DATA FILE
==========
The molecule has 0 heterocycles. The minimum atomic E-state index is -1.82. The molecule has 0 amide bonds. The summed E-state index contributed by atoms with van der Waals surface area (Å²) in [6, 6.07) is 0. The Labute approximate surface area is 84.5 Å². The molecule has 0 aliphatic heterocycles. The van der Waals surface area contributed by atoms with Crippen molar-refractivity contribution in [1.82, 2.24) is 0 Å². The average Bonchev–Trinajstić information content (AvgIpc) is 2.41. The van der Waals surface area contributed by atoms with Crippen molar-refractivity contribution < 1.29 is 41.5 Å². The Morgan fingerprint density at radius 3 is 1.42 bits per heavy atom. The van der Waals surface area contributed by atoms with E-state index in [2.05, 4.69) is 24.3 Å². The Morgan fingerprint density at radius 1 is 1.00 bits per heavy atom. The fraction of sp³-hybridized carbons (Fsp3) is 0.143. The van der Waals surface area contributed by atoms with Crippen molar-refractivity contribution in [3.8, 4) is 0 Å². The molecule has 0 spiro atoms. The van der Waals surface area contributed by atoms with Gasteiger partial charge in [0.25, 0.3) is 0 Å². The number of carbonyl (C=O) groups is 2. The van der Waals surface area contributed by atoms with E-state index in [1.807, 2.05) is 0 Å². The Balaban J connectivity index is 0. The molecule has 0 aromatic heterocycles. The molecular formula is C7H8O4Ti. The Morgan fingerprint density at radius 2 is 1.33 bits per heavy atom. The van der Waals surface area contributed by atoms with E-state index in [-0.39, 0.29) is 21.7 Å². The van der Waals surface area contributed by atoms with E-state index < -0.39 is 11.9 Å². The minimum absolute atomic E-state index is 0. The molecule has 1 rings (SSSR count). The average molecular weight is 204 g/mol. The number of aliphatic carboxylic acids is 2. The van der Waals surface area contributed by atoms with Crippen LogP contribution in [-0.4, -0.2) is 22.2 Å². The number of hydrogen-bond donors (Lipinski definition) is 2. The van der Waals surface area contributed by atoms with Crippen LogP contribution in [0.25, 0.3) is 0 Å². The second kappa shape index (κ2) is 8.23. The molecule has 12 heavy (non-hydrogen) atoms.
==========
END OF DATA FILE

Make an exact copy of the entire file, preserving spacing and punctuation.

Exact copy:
The molecule has 0 heterocycles. The minimum atomic E-state index is -1.82. The molecule has 0 amide bonds. The summed E-state index contributed by atoms with van der Waals surface area (Å²) in [6, 6.07) is 0. The Labute approximate surface area is 84.5 Å². The molecule has 0 aliphatic heterocycles. The van der Waals surface area contributed by atoms with Crippen molar-refractivity contribution in [1.82, 2.24) is 0 Å². The average Bonchev–Trinajstić information content (AvgIpc) is 2.41. The van der Waals surface area contributed by atoms with Crippen molar-refractivity contribution < 1.29 is 41.5 Å². The Morgan fingerprint density at radius 3 is 1.42 bits per heavy atom. The van der Waals surface area contributed by atoms with E-state index in [2.05, 4.69) is 24.3 Å². The Morgan fingerprint density at radius 1 is 1.00 bits per heavy atom. The fraction of sp³-hybridized carbons (Fsp3) is 0.143. The van der Waals surface area contributed by atoms with Crippen molar-refractivity contribution in [3.8, 4) is 0 Å². The molecule has 0 spiro atoms. The van der Waals surface area contributed by atoms with Gasteiger partial charge in [0.25, 0.3) is 0 Å². The number of carbonyl (C=O) groups is 2. The van der Waals surface area contributed by atoms with E-state index in [1.807, 2.05) is 0 Å². The Balaban J connectivity index is 0. The molecule has 0 aromatic heterocycles. The molecular formula is C7H8O4Ti. The Morgan fingerprint density at radius 2 is 1.33 bits per heavy atom. The van der Waals surface area contributed by atoms with E-state index in [-0.39, 0.29) is 21.7 Å². The van der Waals surface area contributed by atoms with E-state index < -0.39 is 11.9 Å². The minimum absolute atomic E-state index is 0. The molecule has 1 rings (SSSR count). The average molecular weight is 204 g/mol. The number of aliphatic carboxylic acids is 2. The van der Waals surface area contributed by atoms with Crippen LogP contribution in [-0.4, -0.2) is 22.2 Å². The number of hydrogen-bond donors (Lipinski definition) is 2. The van der Waals surface area contributed by atoms with Crippen LogP contribution in [0.25, 0.3) is 0 Å². The second kappa shape index (κ2) is 8.23. The molecule has 12 heavy (non-hydrogen) atoms.